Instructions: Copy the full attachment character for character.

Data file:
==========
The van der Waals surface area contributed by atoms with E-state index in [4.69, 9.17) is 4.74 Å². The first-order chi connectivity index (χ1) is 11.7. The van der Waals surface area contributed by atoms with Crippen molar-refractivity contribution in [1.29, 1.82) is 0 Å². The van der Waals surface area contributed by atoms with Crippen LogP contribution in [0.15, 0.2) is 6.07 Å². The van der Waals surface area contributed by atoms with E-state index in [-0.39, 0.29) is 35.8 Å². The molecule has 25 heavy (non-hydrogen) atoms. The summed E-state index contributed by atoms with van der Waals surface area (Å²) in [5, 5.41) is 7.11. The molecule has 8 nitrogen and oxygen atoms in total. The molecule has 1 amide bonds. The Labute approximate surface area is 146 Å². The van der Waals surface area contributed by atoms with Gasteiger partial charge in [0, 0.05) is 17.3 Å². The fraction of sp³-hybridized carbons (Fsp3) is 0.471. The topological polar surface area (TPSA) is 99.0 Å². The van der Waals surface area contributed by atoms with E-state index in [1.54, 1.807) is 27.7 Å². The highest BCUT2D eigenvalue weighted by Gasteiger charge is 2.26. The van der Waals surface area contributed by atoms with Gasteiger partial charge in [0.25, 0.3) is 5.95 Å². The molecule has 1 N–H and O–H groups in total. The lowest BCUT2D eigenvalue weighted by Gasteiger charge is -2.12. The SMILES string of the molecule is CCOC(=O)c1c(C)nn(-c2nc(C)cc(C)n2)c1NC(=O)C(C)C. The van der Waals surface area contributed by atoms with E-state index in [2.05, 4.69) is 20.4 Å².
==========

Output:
The van der Waals surface area contributed by atoms with E-state index in [4.69, 9.17) is 4.74 Å². The first-order chi connectivity index (χ1) is 11.7. The van der Waals surface area contributed by atoms with Crippen molar-refractivity contribution in [1.29, 1.82) is 0 Å². The van der Waals surface area contributed by atoms with Crippen LogP contribution in [0.15, 0.2) is 6.07 Å². The van der Waals surface area contributed by atoms with E-state index in [-0.39, 0.29) is 35.8 Å². The molecule has 25 heavy (non-hydrogen) atoms. The summed E-state index contributed by atoms with van der Waals surface area (Å²) in [5, 5.41) is 7.11. The molecule has 8 nitrogen and oxygen atoms in total. The molecule has 1 amide bonds. The Labute approximate surface area is 146 Å². The van der Waals surface area contributed by atoms with Gasteiger partial charge in [0, 0.05) is 17.3 Å². The fraction of sp³-hybridized carbons (Fsp3) is 0.471. The topological polar surface area (TPSA) is 99.0 Å². The van der Waals surface area contributed by atoms with E-state index in [1.54, 1.807) is 27.7 Å². The highest BCUT2D eigenvalue weighted by Gasteiger charge is 2.26. The van der Waals surface area contributed by atoms with Gasteiger partial charge in [0.25, 0.3) is 5.95 Å². The molecule has 1 N–H and O–H groups in total. The lowest BCUT2D eigenvalue weighted by Gasteiger charge is -2.12. The SMILES string of the molecule is CCOC(=O)c1c(C)nn(-c2nc(C)cc(C)n2)c1NC(=O)C(C)C. The van der Waals surface area contributed by atoms with E-state index in [2.05, 4.69) is 20.4 Å².